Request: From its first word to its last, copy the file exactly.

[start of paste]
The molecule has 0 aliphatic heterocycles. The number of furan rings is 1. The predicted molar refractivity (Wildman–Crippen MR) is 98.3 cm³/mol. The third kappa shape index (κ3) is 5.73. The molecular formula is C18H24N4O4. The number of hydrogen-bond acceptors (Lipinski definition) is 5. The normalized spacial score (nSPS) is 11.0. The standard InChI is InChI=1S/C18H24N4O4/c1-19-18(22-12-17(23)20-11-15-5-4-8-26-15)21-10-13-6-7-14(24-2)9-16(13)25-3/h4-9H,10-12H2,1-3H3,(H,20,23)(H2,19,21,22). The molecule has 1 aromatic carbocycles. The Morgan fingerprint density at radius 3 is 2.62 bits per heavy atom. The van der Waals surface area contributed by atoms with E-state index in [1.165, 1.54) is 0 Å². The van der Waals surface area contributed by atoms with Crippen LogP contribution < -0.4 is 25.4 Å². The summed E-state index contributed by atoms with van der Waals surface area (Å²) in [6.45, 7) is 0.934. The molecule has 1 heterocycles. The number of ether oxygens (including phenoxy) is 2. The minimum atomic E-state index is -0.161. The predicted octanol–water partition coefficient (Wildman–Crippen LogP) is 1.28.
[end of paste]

The molecule has 0 aliphatic heterocycles. The number of furan rings is 1. The predicted molar refractivity (Wildman–Crippen MR) is 98.3 cm³/mol. The third kappa shape index (κ3) is 5.73. The molecular formula is C18H24N4O4. The number of hydrogen-bond acceptors (Lipinski definition) is 5. The normalized spacial score (nSPS) is 11.0. The standard InChI is InChI=1S/C18H24N4O4/c1-19-18(22-12-17(23)20-11-15-5-4-8-26-15)21-10-13-6-7-14(24-2)9-16(13)25-3/h4-9H,10-12H2,1-3H3,(H,20,23)(H2,19,21,22). The molecule has 1 aromatic carbocycles. The Morgan fingerprint density at radius 3 is 2.62 bits per heavy atom. The van der Waals surface area contributed by atoms with E-state index in [1.165, 1.54) is 0 Å². The van der Waals surface area contributed by atoms with Crippen LogP contribution < -0.4 is 25.4 Å². The summed E-state index contributed by atoms with van der Waals surface area (Å²) in [6.45, 7) is 0.934. The molecule has 1 heterocycles. The number of ether oxygens (including phenoxy) is 2. The minimum atomic E-state index is -0.161. The predicted octanol–water partition coefficient (Wildman–Crippen LogP) is 1.28.